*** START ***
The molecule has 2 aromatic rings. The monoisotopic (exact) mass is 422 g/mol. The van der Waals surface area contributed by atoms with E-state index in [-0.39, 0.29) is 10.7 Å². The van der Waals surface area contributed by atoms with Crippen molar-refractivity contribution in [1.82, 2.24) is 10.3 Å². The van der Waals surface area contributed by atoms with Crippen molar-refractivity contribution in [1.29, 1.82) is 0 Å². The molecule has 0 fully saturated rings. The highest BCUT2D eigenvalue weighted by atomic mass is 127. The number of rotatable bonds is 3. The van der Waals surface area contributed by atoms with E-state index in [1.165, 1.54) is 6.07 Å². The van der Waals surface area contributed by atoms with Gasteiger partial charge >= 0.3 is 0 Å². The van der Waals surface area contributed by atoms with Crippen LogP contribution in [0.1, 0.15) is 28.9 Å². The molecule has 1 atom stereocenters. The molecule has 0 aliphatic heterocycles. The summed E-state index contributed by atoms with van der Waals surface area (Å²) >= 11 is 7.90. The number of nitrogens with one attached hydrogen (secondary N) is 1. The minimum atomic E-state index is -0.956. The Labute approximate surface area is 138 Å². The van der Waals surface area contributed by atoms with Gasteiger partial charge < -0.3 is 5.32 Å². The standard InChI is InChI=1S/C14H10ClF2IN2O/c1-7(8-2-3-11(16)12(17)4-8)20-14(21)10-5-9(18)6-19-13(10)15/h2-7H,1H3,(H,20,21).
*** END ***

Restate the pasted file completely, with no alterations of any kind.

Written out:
The molecule has 2 aromatic rings. The monoisotopic (exact) mass is 422 g/mol. The van der Waals surface area contributed by atoms with E-state index in [-0.39, 0.29) is 10.7 Å². The van der Waals surface area contributed by atoms with Crippen molar-refractivity contribution in [1.82, 2.24) is 10.3 Å². The van der Waals surface area contributed by atoms with Crippen molar-refractivity contribution in [1.29, 1.82) is 0 Å². The molecule has 0 fully saturated rings. The highest BCUT2D eigenvalue weighted by atomic mass is 127. The number of rotatable bonds is 3. The van der Waals surface area contributed by atoms with E-state index in [1.165, 1.54) is 6.07 Å². The van der Waals surface area contributed by atoms with Gasteiger partial charge >= 0.3 is 0 Å². The van der Waals surface area contributed by atoms with Crippen LogP contribution in [0.1, 0.15) is 28.9 Å². The molecule has 1 atom stereocenters. The molecule has 0 aliphatic heterocycles. The summed E-state index contributed by atoms with van der Waals surface area (Å²) >= 11 is 7.90. The number of nitrogens with one attached hydrogen (secondary N) is 1. The minimum atomic E-state index is -0.956. The Labute approximate surface area is 138 Å². The van der Waals surface area contributed by atoms with Gasteiger partial charge < -0.3 is 5.32 Å². The standard InChI is InChI=1S/C14H10ClF2IN2O/c1-7(8-2-3-11(16)12(17)4-8)20-14(21)10-5-9(18)6-19-13(10)15/h2-7H,1H3,(H,20,21).